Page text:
However, a large number of people now earn income, sometimes significant income, by streaming their gameplay. Professional gamers sometimes even share the same fame and fortune as professional athletes or actors. With millions of viewers watching from home, streaming revenue has become a significant factor for income taxes.

Gamers, especially professional gamers, are a relatively new phenomenon. However, the tax code has caught up to the times, and there are important tax implications that gamers at every level should know.

Gamer Taxes 101

If you’re a US resident and a gamer, then you will usually pay taxes on your gaming income. Even if some of your gamer income came from overseas tournaments, you’ll still be subject to federal and state taxes (depending on which state you live in.) Professional gamers face additional tax issues if they have tournament earnings, paid appearances, or revenue from multiple states. If you travel for any of your gamer income, you may end up having to pay taxes in multiple states.

Many gamers are shocked to learn their casual gaming income has landed them with tax bills in multiple states.

The international factor around eSports makes it great for building a global community. Twitch and YouTube Gaming make it easy for people all around the world to come together for competitions hosted in a variety of different countries. However, with international income come international tax issues. You may owe taxes in a foreign country if you earned income there. More than one country may try to claim your earnings from paying competitions, streaming gameplay, product endorsements, or selling merchandise. Come tax season, it’s important for you to know what countries your earnings came from.

Another important element to your gamer tax situation is your entity status. Are you filing as an individual? Is your gaming income earned through a business entity like an LLC or a Corporation? The answer to that question could have a huge impact on what the tax-man claimeth come April 15th. This is one of the many reasons why you should discuss year-round tax planning with a qualified CPA with expertise on gaming income. We can advise you on what entity or formation might be a better tax strategy for you.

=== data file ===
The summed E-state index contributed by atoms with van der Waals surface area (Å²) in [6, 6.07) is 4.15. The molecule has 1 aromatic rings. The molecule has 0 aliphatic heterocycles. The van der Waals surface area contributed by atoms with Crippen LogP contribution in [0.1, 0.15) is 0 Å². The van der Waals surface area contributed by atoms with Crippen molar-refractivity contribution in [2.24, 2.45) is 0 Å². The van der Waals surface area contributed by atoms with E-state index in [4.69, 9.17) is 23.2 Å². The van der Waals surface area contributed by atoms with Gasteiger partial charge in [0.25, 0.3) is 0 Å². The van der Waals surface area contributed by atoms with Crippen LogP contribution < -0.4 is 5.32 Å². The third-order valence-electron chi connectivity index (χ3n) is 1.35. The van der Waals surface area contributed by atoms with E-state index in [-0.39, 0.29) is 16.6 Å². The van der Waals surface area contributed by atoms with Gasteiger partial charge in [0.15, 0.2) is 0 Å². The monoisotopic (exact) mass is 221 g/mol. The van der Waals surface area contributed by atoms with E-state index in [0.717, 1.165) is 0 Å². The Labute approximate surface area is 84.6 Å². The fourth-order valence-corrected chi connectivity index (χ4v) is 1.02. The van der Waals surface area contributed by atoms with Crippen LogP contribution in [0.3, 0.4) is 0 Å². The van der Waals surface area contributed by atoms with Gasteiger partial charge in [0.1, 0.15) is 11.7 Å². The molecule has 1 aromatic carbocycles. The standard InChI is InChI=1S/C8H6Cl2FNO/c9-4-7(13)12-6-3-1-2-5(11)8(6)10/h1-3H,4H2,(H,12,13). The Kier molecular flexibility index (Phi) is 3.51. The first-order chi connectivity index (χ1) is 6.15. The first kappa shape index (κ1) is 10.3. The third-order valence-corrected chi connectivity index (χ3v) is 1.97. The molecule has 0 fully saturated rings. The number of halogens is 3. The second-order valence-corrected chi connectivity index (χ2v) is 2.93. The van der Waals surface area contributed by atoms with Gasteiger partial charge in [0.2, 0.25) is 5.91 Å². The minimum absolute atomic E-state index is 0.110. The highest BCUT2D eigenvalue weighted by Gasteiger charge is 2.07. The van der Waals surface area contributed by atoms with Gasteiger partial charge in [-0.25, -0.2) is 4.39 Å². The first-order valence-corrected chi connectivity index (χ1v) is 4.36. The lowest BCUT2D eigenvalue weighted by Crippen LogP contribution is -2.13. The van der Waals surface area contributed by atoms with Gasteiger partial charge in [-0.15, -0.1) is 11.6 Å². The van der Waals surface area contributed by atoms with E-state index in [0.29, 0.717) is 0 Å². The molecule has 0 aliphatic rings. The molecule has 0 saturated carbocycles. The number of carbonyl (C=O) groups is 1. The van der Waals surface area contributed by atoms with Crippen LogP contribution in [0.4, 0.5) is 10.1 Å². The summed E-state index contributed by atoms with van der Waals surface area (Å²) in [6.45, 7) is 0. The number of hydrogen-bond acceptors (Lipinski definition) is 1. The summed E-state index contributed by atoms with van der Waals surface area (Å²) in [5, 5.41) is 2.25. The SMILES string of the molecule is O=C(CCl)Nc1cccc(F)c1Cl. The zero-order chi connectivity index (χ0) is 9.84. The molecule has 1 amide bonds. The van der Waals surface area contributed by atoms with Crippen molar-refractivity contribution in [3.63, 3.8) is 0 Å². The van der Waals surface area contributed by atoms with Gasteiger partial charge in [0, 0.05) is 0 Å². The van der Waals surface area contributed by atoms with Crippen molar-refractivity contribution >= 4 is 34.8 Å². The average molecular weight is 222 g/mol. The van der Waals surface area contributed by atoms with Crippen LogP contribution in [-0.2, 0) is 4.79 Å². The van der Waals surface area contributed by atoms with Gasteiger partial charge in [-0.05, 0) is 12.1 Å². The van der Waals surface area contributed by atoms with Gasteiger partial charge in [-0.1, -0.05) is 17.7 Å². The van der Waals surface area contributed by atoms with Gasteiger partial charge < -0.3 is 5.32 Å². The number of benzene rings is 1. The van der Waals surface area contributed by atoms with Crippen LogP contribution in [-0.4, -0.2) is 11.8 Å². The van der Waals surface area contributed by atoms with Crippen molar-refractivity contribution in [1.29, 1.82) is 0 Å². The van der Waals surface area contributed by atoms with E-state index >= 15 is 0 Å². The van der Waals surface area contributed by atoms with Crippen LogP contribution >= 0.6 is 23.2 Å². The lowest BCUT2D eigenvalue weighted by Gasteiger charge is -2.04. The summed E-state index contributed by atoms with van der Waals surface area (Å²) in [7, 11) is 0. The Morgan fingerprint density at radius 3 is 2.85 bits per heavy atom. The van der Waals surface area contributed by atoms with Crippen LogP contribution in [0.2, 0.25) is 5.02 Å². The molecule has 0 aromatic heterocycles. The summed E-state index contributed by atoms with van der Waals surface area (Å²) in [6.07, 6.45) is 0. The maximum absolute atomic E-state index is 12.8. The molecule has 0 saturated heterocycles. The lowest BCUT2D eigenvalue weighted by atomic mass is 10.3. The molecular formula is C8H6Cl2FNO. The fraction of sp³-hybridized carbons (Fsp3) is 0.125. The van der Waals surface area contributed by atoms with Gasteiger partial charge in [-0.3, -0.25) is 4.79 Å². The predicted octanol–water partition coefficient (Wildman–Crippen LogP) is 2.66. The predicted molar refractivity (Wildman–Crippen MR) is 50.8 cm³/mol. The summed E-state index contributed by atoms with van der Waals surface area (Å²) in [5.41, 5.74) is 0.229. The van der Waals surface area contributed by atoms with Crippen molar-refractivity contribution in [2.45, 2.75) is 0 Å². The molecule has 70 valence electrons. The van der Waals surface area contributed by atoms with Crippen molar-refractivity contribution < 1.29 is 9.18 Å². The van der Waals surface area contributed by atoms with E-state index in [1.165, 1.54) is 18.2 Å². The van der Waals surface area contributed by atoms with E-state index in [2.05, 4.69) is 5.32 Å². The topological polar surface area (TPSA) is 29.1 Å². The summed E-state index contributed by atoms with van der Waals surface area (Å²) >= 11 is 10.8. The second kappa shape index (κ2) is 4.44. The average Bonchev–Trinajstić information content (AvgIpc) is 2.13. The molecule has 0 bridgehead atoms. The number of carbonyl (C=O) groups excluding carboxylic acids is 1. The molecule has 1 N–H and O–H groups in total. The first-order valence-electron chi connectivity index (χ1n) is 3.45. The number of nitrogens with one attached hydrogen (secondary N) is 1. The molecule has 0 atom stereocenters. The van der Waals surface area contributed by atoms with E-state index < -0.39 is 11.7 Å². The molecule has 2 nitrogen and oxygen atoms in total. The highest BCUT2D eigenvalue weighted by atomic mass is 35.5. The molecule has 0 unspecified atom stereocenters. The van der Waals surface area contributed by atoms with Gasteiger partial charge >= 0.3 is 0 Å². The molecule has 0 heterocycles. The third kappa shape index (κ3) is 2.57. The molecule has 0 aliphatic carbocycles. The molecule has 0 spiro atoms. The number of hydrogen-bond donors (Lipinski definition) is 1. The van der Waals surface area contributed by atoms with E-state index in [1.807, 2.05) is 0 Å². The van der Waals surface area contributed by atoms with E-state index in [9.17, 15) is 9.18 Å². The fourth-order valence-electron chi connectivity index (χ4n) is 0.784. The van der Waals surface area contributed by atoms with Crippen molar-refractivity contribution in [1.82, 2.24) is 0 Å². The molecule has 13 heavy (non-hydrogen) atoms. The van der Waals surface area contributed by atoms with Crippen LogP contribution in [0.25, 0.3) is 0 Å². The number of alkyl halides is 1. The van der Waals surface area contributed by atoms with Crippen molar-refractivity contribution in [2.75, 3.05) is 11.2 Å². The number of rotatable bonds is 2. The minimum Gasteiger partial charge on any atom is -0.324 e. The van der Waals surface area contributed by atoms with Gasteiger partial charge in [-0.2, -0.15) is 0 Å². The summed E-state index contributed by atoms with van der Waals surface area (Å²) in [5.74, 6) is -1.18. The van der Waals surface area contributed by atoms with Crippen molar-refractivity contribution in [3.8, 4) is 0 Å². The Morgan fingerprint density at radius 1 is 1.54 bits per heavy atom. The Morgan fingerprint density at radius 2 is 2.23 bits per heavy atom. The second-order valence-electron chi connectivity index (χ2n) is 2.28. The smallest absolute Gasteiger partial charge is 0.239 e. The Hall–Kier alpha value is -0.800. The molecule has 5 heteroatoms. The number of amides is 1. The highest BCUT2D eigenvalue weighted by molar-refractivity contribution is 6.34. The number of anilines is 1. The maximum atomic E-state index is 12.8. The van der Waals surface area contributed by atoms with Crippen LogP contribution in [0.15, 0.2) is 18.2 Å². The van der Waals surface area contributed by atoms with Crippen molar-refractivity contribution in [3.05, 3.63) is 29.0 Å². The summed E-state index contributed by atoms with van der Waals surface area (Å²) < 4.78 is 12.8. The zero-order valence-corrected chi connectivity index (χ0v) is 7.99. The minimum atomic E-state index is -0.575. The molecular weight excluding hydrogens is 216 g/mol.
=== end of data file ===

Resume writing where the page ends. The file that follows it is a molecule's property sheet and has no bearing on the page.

Tax Planning as a Gamer

The best strategy for a gamer will depend on each gamer’s situation. A professional gamer may earn income as an independent contractor or employee of a team. A hobby gamer may earn income as a solo player or under their own business entity. For each of these cases, the tax strategy would be a little different. For example, the independent contractor professional gamer would be responsible for paying ALL applicable taxes – none has been taken out of their paycheck in advance. Therefore, that gamer would need to be setting money aside year-round to assure they can cover their tax bill.

If your gamer income has reached a certain level, you may also want to explore paying estimated taxes quarterly. This would help you avoid a larger tax bill at the end of the year by breaking it up into smaller pre-payments throughout the year. To do this, you might also have to set up a business entity for your gaming.

Tax law is also constantly changing. Certain deductions that were once allowed no longer are, while other deduction options might now be available. Can you write off that new microphone? Or streaming fees? Every situation is different, so you must discuss the ins-and-outs of your gamer income with a CPA experienced with gaming.

Gamer CPAs You Can Rely On

At Orsini & Associates, we don’t just talk about gaming – we ARE gamers. (Seriously – follow Partner Garrett on Twitch!) With year-round tax planning services, we can help you make sure your gaming tax strategy is top-notch. Don’t be one of those suckers shocked by a huge tax bill. Our goal is to help you find a way to legally minimize your tax liability using all the latest tools available to you. Contact us today for a free initial consultation!

2021 Tax Dates and Deadlines